A heart biopsy can also be used to confirm the diagnosis of giant cell myocarditis but this is an invasive procedure. The three main signs for the doctor to issue a heart biopsy to confirm giant cell myocarditis are as follows:11

  1. The patient indicates signs of a high-grade heart block
  2. The patient’s echocardiogram indicates ventricular tachycardia (the lower chambers of the heart beating faster), also known as ventricular arrhythmia 
  3. Despite the patient being given the proper care and medication, the patient fails to respond to the treatment and keeps getting worse

Heart tissue collected during the biopsy is examined by a pathologist, who looks at a thin layer of the sample under a microscope to search for giant cells, signs of necrosis (cell death) and fibrosis (which appears as pale yellow fibres).11


How can I prevent giant cell myocarditis?

Giant cell myocarditis cannot be prevented. The only measure that can be taken is for people who are at a high risk to monitor their health closely in order to catch the disease as early as possible to avoid excessive heart damage.

How common is giant cell myocarditis?

A large-scale study of autopsies indicated that the incidence of giant cell myocarditis is about 0.007% to 0.051%. However, this may be inaccurate because not every sudden cardiac death undergoes an autopsy, which in this case is crucial for diagnosis after death.15

Who is at risk of giant cell myocarditis?

There is not enough data to determine what age range is most at risk. However, as giant cell myocarditis is a disease instigated by immune cells, it can happen to anyone.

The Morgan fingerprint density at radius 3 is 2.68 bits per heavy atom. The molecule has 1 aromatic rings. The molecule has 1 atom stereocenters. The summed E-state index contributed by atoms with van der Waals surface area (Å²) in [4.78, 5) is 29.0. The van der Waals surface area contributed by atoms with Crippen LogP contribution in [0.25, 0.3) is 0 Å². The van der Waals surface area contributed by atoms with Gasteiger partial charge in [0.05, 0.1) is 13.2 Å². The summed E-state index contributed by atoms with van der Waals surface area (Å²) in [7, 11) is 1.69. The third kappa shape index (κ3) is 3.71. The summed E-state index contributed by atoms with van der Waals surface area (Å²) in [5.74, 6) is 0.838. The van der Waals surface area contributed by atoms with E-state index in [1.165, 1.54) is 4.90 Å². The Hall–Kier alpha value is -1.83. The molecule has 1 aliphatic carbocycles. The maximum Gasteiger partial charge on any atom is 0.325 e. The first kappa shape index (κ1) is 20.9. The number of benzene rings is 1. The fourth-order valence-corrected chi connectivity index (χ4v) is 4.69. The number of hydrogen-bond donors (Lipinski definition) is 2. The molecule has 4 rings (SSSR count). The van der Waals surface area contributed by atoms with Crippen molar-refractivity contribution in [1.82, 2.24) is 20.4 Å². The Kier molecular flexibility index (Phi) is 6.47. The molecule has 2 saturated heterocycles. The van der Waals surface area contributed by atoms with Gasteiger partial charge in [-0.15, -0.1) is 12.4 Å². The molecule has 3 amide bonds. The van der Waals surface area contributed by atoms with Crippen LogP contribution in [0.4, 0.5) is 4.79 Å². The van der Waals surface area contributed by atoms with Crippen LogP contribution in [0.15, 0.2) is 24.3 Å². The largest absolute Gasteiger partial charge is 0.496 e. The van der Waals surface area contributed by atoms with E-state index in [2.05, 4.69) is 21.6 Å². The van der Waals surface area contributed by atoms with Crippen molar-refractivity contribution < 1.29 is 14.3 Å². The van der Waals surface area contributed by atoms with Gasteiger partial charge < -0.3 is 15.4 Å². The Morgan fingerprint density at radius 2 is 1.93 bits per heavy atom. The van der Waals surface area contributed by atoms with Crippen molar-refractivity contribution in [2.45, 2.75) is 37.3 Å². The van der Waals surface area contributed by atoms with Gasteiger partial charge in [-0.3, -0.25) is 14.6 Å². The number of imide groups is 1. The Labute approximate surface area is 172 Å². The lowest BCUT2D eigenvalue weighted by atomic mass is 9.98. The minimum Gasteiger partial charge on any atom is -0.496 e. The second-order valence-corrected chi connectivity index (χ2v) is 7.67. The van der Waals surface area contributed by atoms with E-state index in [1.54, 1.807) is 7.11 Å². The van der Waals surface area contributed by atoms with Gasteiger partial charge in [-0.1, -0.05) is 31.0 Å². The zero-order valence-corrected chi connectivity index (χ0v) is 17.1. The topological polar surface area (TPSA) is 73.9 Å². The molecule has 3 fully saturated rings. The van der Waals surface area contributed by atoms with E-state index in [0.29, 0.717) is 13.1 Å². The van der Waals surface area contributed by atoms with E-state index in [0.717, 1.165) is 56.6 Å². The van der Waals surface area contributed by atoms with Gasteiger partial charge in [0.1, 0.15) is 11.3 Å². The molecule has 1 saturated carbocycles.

When should I see a doctor?

If you experience any heart-related symptoms, you should see a doctor immediately. These symptoms could include chest pain, difficulty breathing, palpitations and fainting. 


In conclusion, giant cell myocarditis is a very rare form of myocarditis (inflammation of the heart muscles). Medications, supportive care, and, in severe cases, heart transplantation are the treatment options for this disease. 

Identifying the disease at its earliest stage is key and doctors should be consulted to receive an accurate diagnosis, followed by appropriate treatment. Long-term multidisciplinary (immunology, cardiology and transplant) care is a necessity when it comes to giant cell myocarditis. This will ensure the patient can get the best possible prognosis and treatment. 

Regular check-ups and lifestyle changes can be key factors in how our bodies react to infections; they could be the difference between the body overreacting, leading to giant cell myocarditis, or simply curbing the infection and moving on as normal. However, those diagnosed with giant cell myocarditis need continuous treatment, care and monitoring for any signs of the condition worsening.


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  2. Laufs H, Nigrovic PA, Schneider LC, Oettgen H, Del Nido P, Moskowitz IPG, et al. Giant cell myocarditis in a 12-year-old girl with common variable immunodeficiency. Mayo Clinic Proceedings [Internet]. 2002 Jan [cited 2023 Jun 17];77(1):92–6. Available from: https://linkinghub.elsevier.com/retrieve/pii/S0025619611621423